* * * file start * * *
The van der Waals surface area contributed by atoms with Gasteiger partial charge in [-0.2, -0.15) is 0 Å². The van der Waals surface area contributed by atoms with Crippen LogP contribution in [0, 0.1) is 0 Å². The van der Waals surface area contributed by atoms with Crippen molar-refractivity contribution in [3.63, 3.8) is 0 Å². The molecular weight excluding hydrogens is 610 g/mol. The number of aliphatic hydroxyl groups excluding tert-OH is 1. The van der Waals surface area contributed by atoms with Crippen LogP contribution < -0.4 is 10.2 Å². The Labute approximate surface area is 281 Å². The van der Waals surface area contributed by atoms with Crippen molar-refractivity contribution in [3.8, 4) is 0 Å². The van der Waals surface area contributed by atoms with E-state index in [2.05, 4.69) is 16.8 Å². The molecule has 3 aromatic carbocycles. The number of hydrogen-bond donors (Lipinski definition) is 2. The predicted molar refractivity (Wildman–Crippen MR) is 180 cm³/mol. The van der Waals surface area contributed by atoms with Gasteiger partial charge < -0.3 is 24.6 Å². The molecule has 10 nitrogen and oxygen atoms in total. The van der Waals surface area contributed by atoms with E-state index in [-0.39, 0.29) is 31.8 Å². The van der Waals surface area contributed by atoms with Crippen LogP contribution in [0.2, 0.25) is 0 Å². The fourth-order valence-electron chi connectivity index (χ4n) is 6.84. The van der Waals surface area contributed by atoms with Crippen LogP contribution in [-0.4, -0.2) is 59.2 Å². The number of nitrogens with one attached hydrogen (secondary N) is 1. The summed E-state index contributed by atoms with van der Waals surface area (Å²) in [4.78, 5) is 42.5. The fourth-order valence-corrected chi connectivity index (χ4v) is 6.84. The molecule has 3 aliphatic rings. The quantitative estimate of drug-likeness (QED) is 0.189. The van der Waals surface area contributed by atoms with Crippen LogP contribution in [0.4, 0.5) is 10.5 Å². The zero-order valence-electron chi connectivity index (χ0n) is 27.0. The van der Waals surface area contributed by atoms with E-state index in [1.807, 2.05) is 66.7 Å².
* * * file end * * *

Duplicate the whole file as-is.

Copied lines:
The van der Waals surface area contributed by atoms with Gasteiger partial charge in [-0.2, -0.15) is 0 Å². The van der Waals surface area contributed by atoms with Crippen LogP contribution in [0, 0.1) is 0 Å². The van der Waals surface area contributed by atoms with Crippen molar-refractivity contribution in [3.63, 3.8) is 0 Å². The molecular weight excluding hydrogens is 610 g/mol. The number of aliphatic hydroxyl groups excluding tert-OH is 1. The van der Waals surface area contributed by atoms with Crippen LogP contribution < -0.4 is 10.2 Å². The Labute approximate surface area is 281 Å². The van der Waals surface area contributed by atoms with Crippen molar-refractivity contribution in [3.8, 4) is 0 Å². The van der Waals surface area contributed by atoms with E-state index in [2.05, 4.69) is 16.8 Å². The molecule has 3 aromatic carbocycles. The number of hydrogen-bond donors (Lipinski definition) is 2. The predicted molar refractivity (Wildman–Crippen MR) is 180 cm³/mol. The van der Waals surface area contributed by atoms with Gasteiger partial charge < -0.3 is 24.6 Å². The molecule has 10 nitrogen and oxygen atoms in total. The van der Waals surface area contributed by atoms with E-state index in [-0.39, 0.29) is 31.8 Å². The van der Waals surface area contributed by atoms with Crippen LogP contribution in [0.2, 0.25) is 0 Å². The fourth-order valence-electron chi connectivity index (χ4n) is 6.84. The van der Waals surface area contributed by atoms with Crippen LogP contribution in [-0.4, -0.2) is 59.2 Å². The number of nitrogens with one attached hydrogen (secondary N) is 1. The summed E-state index contributed by atoms with van der Waals surface area (Å²) in [4.78, 5) is 42.5. The fourth-order valence-corrected chi connectivity index (χ4v) is 6.84. The molecule has 3 aliphatic rings. The quantitative estimate of drug-likeness (QED) is 0.189. The van der Waals surface area contributed by atoms with Crippen LogP contribution in [0.4, 0.5) is 10.5 Å². The zero-order valence-electron chi connectivity index (χ0n) is 27.0. The van der Waals surface area contributed by atoms with E-state index in [1.807, 2.05) is 66.7 Å².